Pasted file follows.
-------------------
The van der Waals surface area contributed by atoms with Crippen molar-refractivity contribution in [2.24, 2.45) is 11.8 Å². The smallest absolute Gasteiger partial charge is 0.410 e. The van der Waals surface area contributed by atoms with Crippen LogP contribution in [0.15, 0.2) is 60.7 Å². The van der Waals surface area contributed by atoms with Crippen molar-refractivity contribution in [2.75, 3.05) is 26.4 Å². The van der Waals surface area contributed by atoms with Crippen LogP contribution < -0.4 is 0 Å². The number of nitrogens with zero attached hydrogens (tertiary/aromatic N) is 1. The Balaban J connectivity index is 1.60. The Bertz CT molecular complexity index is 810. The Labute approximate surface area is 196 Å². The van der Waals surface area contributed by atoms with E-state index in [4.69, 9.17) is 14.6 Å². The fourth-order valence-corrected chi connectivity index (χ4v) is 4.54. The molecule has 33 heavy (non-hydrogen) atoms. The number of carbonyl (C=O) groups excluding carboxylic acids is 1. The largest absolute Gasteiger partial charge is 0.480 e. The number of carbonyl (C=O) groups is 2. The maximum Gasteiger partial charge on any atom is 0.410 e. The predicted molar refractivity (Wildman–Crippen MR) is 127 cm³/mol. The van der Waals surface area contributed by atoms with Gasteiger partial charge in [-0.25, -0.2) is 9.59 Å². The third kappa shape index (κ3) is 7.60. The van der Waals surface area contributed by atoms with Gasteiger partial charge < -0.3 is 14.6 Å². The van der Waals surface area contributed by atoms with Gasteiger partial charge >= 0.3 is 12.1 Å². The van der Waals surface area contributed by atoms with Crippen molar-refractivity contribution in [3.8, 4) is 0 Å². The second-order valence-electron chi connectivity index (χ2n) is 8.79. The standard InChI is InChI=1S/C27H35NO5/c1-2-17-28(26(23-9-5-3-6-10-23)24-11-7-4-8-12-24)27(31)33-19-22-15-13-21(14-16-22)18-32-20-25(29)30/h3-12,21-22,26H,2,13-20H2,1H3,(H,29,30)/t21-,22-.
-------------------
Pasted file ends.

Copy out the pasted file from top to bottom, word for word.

The van der Waals surface area contributed by atoms with Crippen molar-refractivity contribution in [2.24, 2.45) is 11.8 Å². The smallest absolute Gasteiger partial charge is 0.410 e. The van der Waals surface area contributed by atoms with Crippen LogP contribution in [0.15, 0.2) is 60.7 Å². The van der Waals surface area contributed by atoms with Crippen molar-refractivity contribution in [2.75, 3.05) is 26.4 Å². The van der Waals surface area contributed by atoms with Crippen LogP contribution < -0.4 is 0 Å². The number of nitrogens with zero attached hydrogens (tertiary/aromatic N) is 1. The Balaban J connectivity index is 1.60. The Bertz CT molecular complexity index is 810. The Labute approximate surface area is 196 Å². The van der Waals surface area contributed by atoms with E-state index in [4.69, 9.17) is 14.6 Å². The fourth-order valence-corrected chi connectivity index (χ4v) is 4.54. The molecule has 33 heavy (non-hydrogen) atoms. The number of carbonyl (C=O) groups excluding carboxylic acids is 1. The largest absolute Gasteiger partial charge is 0.480 e. The number of carbonyl (C=O) groups is 2. The maximum Gasteiger partial charge on any atom is 0.410 e. The predicted molar refractivity (Wildman–Crippen MR) is 127 cm³/mol. The van der Waals surface area contributed by atoms with Gasteiger partial charge in [-0.25, -0.2) is 9.59 Å². The third kappa shape index (κ3) is 7.60. The van der Waals surface area contributed by atoms with Gasteiger partial charge < -0.3 is 14.6 Å². The van der Waals surface area contributed by atoms with Gasteiger partial charge >= 0.3 is 12.1 Å². The van der Waals surface area contributed by atoms with Crippen molar-refractivity contribution in [3.8, 4) is 0 Å². The second-order valence-electron chi connectivity index (χ2n) is 8.79. The standard InChI is InChI=1S/C27H35NO5/c1-2-17-28(26(23-9-5-3-6-10-23)24-11-7-4-8-12-24)27(31)33-19-22-15-13-21(14-16-22)18-32-20-25(29)30/h3-12,21-22,26H,2,13-20H2,1H3,(H,29,30)/t21-,22-.